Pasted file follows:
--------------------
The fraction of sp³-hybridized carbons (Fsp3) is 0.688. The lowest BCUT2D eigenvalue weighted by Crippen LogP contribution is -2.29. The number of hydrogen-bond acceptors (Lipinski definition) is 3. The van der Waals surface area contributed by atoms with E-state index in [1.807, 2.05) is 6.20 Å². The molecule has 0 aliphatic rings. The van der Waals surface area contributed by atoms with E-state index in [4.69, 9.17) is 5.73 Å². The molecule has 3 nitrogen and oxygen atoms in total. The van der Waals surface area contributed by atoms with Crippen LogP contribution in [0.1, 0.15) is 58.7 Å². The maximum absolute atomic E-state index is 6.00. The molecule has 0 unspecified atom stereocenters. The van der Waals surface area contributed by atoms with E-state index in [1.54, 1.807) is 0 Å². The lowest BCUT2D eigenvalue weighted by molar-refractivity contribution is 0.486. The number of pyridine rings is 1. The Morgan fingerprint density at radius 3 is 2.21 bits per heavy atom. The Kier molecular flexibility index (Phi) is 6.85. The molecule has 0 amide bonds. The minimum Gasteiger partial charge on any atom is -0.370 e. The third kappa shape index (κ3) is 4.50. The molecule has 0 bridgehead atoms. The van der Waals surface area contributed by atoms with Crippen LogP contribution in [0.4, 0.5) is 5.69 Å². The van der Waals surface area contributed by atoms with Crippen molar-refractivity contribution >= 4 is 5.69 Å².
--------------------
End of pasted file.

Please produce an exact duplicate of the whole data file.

The fraction of sp³-hybridized carbons (Fsp3) is 0.688. The lowest BCUT2D eigenvalue weighted by Crippen LogP contribution is -2.29. The number of hydrogen-bond acceptors (Lipinski definition) is 3. The van der Waals surface area contributed by atoms with E-state index in [1.807, 2.05) is 6.20 Å². The molecule has 0 aliphatic rings. The van der Waals surface area contributed by atoms with E-state index in [4.69, 9.17) is 5.73 Å². The molecule has 3 nitrogen and oxygen atoms in total. The van der Waals surface area contributed by atoms with Crippen LogP contribution in [0.1, 0.15) is 58.7 Å². The maximum absolute atomic E-state index is 6.00. The molecule has 0 unspecified atom stereocenters. The van der Waals surface area contributed by atoms with E-state index in [1.54, 1.807) is 0 Å². The lowest BCUT2D eigenvalue weighted by molar-refractivity contribution is 0.486. The number of pyridine rings is 1. The Morgan fingerprint density at radius 3 is 2.21 bits per heavy atom. The Kier molecular flexibility index (Phi) is 6.85. The molecule has 0 amide bonds. The minimum Gasteiger partial charge on any atom is -0.370 e. The third kappa shape index (κ3) is 4.50. The molecule has 0 bridgehead atoms. The van der Waals surface area contributed by atoms with Crippen LogP contribution in [0.4, 0.5) is 5.69 Å². The van der Waals surface area contributed by atoms with Crippen molar-refractivity contribution >= 4 is 5.69 Å².